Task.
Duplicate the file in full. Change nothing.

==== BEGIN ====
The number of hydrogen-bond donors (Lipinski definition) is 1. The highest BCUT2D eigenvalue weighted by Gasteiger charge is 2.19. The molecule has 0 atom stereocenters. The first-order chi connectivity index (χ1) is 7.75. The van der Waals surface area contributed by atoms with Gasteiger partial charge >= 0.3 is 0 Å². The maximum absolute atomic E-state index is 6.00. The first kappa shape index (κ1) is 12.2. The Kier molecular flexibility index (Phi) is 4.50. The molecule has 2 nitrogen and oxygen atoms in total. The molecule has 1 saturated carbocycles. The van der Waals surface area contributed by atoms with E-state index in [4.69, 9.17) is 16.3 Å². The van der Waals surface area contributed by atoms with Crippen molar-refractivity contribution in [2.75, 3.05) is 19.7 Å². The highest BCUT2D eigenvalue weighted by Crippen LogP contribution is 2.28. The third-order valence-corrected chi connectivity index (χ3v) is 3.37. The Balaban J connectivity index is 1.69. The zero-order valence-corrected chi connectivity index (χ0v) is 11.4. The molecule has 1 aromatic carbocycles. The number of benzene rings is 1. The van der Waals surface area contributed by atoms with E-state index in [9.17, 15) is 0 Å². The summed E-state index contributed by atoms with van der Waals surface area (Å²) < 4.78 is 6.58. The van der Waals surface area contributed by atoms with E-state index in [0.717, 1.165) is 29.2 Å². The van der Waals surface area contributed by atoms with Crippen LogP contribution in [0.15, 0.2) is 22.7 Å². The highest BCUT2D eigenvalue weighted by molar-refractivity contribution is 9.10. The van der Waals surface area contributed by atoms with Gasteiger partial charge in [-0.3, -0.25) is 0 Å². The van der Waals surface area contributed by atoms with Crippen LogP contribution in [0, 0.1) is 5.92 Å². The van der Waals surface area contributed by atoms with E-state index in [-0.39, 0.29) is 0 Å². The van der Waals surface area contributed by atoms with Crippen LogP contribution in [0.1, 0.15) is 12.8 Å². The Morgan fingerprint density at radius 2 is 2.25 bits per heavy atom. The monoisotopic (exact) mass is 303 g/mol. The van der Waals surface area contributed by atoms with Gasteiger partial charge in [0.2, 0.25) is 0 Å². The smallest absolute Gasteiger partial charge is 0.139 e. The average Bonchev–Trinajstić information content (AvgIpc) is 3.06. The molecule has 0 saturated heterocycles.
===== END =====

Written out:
The number of hydrogen-bond donors (Lipinski definition) is 1. The highest BCUT2D eigenvalue weighted by Gasteiger charge is 2.19. The molecule has 0 atom stereocenters. The first-order chi connectivity index (χ1) is 7.75. The van der Waals surface area contributed by atoms with Gasteiger partial charge >= 0.3 is 0 Å². The maximum absolute atomic E-state index is 6.00. The first kappa shape index (κ1) is 12.2. The Kier molecular flexibility index (Phi) is 4.50. The molecule has 2 nitrogen and oxygen atoms in total. The molecule has 1 saturated carbocycles. The van der Waals surface area contributed by atoms with E-state index in [4.69, 9.17) is 16.3 Å². The van der Waals surface area contributed by atoms with Crippen molar-refractivity contribution in [2.75, 3.05) is 19.7 Å². The highest BCUT2D eigenvalue weighted by Crippen LogP contribution is 2.28. The third-order valence-corrected chi connectivity index (χ3v) is 3.37. The Balaban J connectivity index is 1.69. The zero-order valence-corrected chi connectivity index (χ0v) is 11.4. The molecule has 1 aromatic carbocycles. The number of benzene rings is 1. The van der Waals surface area contributed by atoms with E-state index in [9.17, 15) is 0 Å². The summed E-state index contributed by atoms with van der Waals surface area (Å²) < 4.78 is 6.58. The van der Waals surface area contributed by atoms with E-state index in [0.717, 1.165) is 29.2 Å². The van der Waals surface area contributed by atoms with Crippen LogP contribution in [0.15, 0.2) is 22.7 Å². The highest BCUT2D eigenvalue weighted by molar-refractivity contribution is 9.10. The van der Waals surface area contributed by atoms with Gasteiger partial charge in [-0.3, -0.25) is 0 Å². The van der Waals surface area contributed by atoms with Crippen LogP contribution in [0, 0.1) is 5.92 Å². The van der Waals surface area contributed by atoms with E-state index in [-0.39, 0.29) is 0 Å². The van der Waals surface area contributed by atoms with Crippen LogP contribution in [0.1, 0.15) is 12.8 Å². The Morgan fingerprint density at radius 2 is 2.25 bits per heavy atom. The monoisotopic (exact) mass is 303 g/mol. The van der Waals surface area contributed by atoms with Gasteiger partial charge in [0.2, 0.25) is 0 Å². The smallest absolute Gasteiger partial charge is 0.139 e. The average Bonchev–Trinajstić information content (AvgIpc) is 3.06. The molecule has 0 saturated heterocycles.